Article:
• Oh, and I have a question:

    As an avid bike commuter, I have relied on one of my own steeds to get around town for many years. As soon as CaBi opened, I joined and started using the system almost exclusively.

    One thing I have noticed is a drastic change in my cycling. On my own bike, which is much lighter and faster, I tend to bike much more aggressively, and have often done many of the things that tweak people about cyclists — running through stop signs, red lights, jackrabbiting through interestions…

    On CaBi, I ride like a circus bear. Those heavy bikes, with their laid back gearing, just do not permit most riders to tear around the city at breakneck speeds. There is no way I would blaze through a yellow light, like I would on my own bike, because I am afraid the CaBike would strand me on someone’s hood.

    Anyone else notice that they (or other CaBi riders) are taking it a little bit easier? Anyone else agree that this phenomenon, along with the ubiquity of the CaBikes, is beginning to alter the general perception of bikes as a legitimate and more harmonious element of the overall transportation network in our city?

    • absolutely. i agree. the cabi bikes are more geared for causal see the sights riding.

    • You’re definitely on to something. For me, a large part of it is also the upright riding position which doesn’t lend to aggressive riding. If anything, I’m more inclined to take in the scenery.

    • Also agree. Unfortunately the gearing makes it hard to do my commute under 30 minutes, though. And I find myself having a hard time being patient when stuck behind CaBi bikes.

    • Really good point. I also agree. And while it has slowed me down considerably, I also find that I enjoy the ride a lot more. (unless I’m stuck behind a ridiculously slow CaBi rider)

  • WTF? I think your either an idiot, a jerk, or both! I am an avid cyclist, have worked as a bike messenger in NYC, and have put far more miles on my bike seat than you can imagine. You should ALWAYS yield to pedestrians!!! Remember the rule: might makes wrong. Cars yield to bikes, bikes yield to pedestrians, and pedestrians can do pretty much anything they want. Even if the pedestrian is walking against the light, if they are in the crosswalk, you MUST yield to the pedestrian. I have no problem with cyclists running red lights when expedient, but not yielding to pedestrians is bullshit. This is the kind of bad behavior which gives cyclists a bad name, and creates a cyclist backlash.
    That being said….
    1) If a pedestrian runs out into the street, not looking, and slams into my bike before I can slam my break on, it’s their fault, not mine (and yes, this has happened).
    2) Pedestrians, please be aware of your surroundings! Look before you cross the street, and don’t turn your iPod volume up so loud you cannot hear what is going on around you. Also, if I’m riding my bike in your general direction, I see you. In fact, I see you way earlier than you see me. So, if a bike is riding in your general direction: do not stop, do not jump backwards, keep doing what you are doing. I will not hit you unless you do something stupid.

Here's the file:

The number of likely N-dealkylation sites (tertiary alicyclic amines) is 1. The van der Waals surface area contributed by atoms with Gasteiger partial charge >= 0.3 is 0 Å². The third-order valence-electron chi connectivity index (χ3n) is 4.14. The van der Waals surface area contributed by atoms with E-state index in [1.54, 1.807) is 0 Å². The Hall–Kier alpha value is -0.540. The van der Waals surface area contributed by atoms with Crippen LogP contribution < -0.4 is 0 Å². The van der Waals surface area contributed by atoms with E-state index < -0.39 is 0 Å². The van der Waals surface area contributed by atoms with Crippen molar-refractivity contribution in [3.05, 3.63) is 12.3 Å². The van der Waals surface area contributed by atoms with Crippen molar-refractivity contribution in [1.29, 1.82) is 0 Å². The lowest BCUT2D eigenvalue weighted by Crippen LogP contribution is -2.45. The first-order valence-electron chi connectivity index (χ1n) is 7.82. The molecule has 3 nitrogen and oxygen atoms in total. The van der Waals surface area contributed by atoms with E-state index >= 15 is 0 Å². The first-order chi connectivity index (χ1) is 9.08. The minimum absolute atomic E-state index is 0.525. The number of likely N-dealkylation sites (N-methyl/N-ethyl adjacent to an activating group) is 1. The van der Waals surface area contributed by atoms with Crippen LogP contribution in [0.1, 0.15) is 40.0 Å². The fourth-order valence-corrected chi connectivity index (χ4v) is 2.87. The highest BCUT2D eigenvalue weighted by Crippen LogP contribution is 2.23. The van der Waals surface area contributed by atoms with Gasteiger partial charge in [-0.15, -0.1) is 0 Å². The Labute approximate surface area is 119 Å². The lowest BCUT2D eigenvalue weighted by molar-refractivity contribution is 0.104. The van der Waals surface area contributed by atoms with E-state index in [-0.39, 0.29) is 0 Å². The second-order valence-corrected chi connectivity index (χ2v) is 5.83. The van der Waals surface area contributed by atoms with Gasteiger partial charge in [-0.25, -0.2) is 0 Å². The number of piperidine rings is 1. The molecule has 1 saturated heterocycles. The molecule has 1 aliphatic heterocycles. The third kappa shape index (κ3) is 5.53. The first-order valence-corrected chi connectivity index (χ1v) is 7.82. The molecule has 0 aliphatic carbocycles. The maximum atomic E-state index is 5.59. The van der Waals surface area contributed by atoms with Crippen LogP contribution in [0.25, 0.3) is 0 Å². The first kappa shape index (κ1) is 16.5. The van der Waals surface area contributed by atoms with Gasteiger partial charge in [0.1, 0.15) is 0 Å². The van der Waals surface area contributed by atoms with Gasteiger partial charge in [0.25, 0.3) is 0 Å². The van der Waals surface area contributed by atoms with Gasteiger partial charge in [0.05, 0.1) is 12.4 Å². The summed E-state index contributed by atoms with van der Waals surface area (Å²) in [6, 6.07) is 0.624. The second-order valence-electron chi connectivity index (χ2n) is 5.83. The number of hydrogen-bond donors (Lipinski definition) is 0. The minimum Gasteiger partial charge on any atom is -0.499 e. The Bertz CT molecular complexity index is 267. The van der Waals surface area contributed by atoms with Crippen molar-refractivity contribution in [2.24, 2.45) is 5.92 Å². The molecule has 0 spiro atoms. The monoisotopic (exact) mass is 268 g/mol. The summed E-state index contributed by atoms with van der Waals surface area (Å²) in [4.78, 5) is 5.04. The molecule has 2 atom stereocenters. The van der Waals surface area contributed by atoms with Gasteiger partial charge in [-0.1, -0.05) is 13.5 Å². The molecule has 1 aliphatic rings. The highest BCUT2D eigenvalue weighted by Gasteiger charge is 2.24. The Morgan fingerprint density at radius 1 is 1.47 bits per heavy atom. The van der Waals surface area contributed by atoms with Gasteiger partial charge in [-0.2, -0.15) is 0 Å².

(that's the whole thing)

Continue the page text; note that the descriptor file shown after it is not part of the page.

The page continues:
3) DC cyclists, please don’t ride on sidewalks! I know it’s legal in DC, but it’s a bad idea. In NYC only kids under 13yo can ride on sidewalks, and this is a good rule.
    4) DC cyclists, do not salmon! Riding the wrong way down a one way street is dangerous and stupid.
    5) Drivers: please look behind you before opening your door on the street, dooring a cyclist can kill them!
    6) Drivers: Please do not park or drive in the bike lane. Cops: please ticket cars for blocking bike lanes.
    7) Everyone: Please don’t be an idiot, be aware of your surroundings, and be polite! It makes the world a better place, I promise.

    • Mostly good rules, but I have a slight problem with the second part of #2. I’m sure you (and the majority of other cyclists, particularly the more experienced ones) will not hit me unless I do something stupid. However, after being hit by a cyclist while I was crossing the street at a crosswalk at a four-way stop in a residential area of Capitol Hill, I will react if I see a bike coming toward me. (FWIW, I saw the bike that hit me riding in my direction, but figured I had no reason to assume the rider was one of the few cyclists who chooses not to pay attention to his surroundings. I recognize that this is a small minority, but after being hit, I’ve decided it’s better to be safe than sorry.)

    • …sorry, two more….
      8) Drivers: It is dangerous and illegal to talk on a cell phone and drive at the same time.
      Cops: please ticket drivers for talking on their cell phones, I see at least a dozen drivers yapping on their cell phones every day, so clearly they are not afraid of getting a ticket.
      9) Drivers: Do not take a U-turn on a double yellow line. It is illegal and dangerous. The only two times I’ve been hit by cars were due to illegal U-turns. Be patient and turn around at the next point where it is legal to do so.
      …ok….rant over….

    • Exactly–as a new bike commuter thanks to CaBi, it’s made me so much more aware of my habits as a pedestrian–was always on the lookout for cars but bikes were much less on my mind. Now when I’m on foot, I’m super aware of the bike lanes and keep out of them, or if there’s no lane, I make sure I’m not missing any bikes as I look out for cars. I don’t drive much, but it’s also changed my driving habits, as I deal with cars parked in bike lanes, veering into them to turn, or just drifting over every day on my bike.